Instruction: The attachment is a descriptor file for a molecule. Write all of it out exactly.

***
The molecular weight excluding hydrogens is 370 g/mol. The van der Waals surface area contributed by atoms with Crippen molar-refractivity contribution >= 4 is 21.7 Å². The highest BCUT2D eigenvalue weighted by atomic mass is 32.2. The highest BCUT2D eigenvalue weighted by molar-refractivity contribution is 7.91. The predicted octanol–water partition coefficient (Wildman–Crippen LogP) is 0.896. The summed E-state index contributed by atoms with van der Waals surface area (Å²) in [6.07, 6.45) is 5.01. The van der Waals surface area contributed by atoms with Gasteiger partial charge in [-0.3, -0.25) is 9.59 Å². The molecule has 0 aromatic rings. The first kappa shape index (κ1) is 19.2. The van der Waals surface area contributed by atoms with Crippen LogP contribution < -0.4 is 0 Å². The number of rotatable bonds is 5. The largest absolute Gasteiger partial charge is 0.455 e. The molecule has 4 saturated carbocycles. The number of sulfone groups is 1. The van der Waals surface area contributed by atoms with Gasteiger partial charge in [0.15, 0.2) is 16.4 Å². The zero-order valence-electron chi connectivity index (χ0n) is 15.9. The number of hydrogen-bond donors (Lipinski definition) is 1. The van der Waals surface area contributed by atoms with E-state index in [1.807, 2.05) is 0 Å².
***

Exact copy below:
The molecular weight excluding hydrogens is 370 g/mol. The van der Waals surface area contributed by atoms with Crippen molar-refractivity contribution >= 4 is 21.7 Å². The highest BCUT2D eigenvalue weighted by atomic mass is 32.2. The highest BCUT2D eigenvalue weighted by molar-refractivity contribution is 7.91. The predicted octanol–water partition coefficient (Wildman–Crippen LogP) is 0.896. The summed E-state index contributed by atoms with van der Waals surface area (Å²) in [6.07, 6.45) is 5.01. The van der Waals surface area contributed by atoms with Gasteiger partial charge in [-0.3, -0.25) is 9.59 Å². The molecule has 0 aromatic rings. The first kappa shape index (κ1) is 19.2. The van der Waals surface area contributed by atoms with Crippen LogP contribution < -0.4 is 0 Å². The number of rotatable bonds is 5. The largest absolute Gasteiger partial charge is 0.455 e. The molecule has 4 saturated carbocycles. The number of sulfone groups is 1. The van der Waals surface area contributed by atoms with Gasteiger partial charge in [0.15, 0.2) is 16.4 Å². The zero-order valence-electron chi connectivity index (χ0n) is 15.9. The number of hydrogen-bond donors (Lipinski definition) is 1. The van der Waals surface area contributed by atoms with E-state index in [1.807, 2.05) is 0 Å².